Starting a Food Revolution
During my time as a volunteer I met the Spanish agronomist Oscar Baixa Lavall, who wanted to spend as much time as possible helping BFT by teaching villagers how to grow school gardens, fruit and vegetables. He helped Sedtha create a farm, and over a few beers we hatched the idea of having fruit trees sponsored – creating a successful Facebook group in 2013 and starting planting fruit-tree saplings.
Real World Calling
I’d been given the opportunity to write a book about one of my previous lives, and as the contract came in to write my memoir FireWoman I returned to the UK to work on it, leaving behind this amazing country and its people – just as the sponsored tree project was (excuse the pun) starting to bear fruit.
WHO The Wake-up Call
Watching the news recently I heard the World Health Organisation remind us that food security is one of the world’s biggest and most important issues, and I had a light-bulb moment – I could restart the sponsored fruit-tree idea for families in poverty.
I checked with Sedtha to ensure it was a project that would still work for them – we’d always worked well together, and it would be more than possible for me to work on the project remotely from the UK.
The group is well and truly alive now, and since giving it a quick dust-off we’ve already had 39 saplings gifted in three weeks. It’s an ongoing project and it’s one that I’m proud to be part of. I volunteer my time, and all the funds are sent to BFT to support their ongoing projects.
Sponsoring a Sapling
Sponsoring a tree is very simple. Your personalised gift of a sapling such as mango or jackfruit costs $10 USD or £10 pounds. You let us know what message you’d like on the tag (a name or a dedication) and this will be hand-written onto the label and attached to the tree.
The Benefits of Growing Fruit Trees
The saplings are planted in villages in the poorest parts of Cambodia. As they grow it will enable these villagers to be more self-sufficient. It will give them precious fruit to eat and surplus to sell – as well as providing precious wood to build shelters and furniture. The branches of these trees will provide shade, and the leaves will eventually drop and put nutrients back into the soil.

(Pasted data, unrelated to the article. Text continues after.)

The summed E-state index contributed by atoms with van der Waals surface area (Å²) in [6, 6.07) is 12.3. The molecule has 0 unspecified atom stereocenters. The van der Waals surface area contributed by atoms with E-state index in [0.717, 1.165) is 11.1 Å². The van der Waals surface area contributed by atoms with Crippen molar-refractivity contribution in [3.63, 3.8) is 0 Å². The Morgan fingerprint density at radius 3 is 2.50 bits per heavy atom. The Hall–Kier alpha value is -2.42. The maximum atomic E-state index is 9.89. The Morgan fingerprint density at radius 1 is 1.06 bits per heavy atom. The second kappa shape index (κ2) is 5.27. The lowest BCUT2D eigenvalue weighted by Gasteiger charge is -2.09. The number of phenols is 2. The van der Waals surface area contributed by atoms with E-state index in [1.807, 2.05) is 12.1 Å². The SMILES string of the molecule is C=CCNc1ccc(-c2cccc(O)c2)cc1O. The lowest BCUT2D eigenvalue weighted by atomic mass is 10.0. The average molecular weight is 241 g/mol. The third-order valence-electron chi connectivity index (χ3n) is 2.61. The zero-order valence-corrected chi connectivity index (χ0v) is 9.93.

As we are planting saplings we must be guided by nature, and the BFT team lets us know when the plantings take place (it may be based around the rainy season) but we’ll let you know on the group page when your tree is planted. We also create a photo album on the group page for each tree planting which identifies the personalised tags and the precise location of the tree so you can see exactly where ‘your’ tree is using a program such as Google Earth.
Join the Facebook group to find out more – Sponsor a Fruit Tree for Families in Poverty. BFT, Cambodian NGO
Hailed as the first female firefighter in Britain, Jo joined Norfolk Fire and Rescue Service in 1982 at 17. Using determination and inner strength to overcome prejudice, she proved that women could make great firefighters.
Adventurous and free-spirited, Jo left a promising fire service career to join expeditions in South America and Southeast Asia, founded the Silk Road Design Co in China, and moved to the island of Koh Samui in 2006.
Exposed to huge inequalities around the world, Jo relocated to Cambodia to help a local NGO. Travelling on one of the first planes after Typhoon Haiyan hit, she spent a month in the Philippines writing articles, and as Nepal’s 2015 earthquake struck was commissioned to write for UN Women.
Jo is regularly in the media and published her memoir Fire Woman in 2017.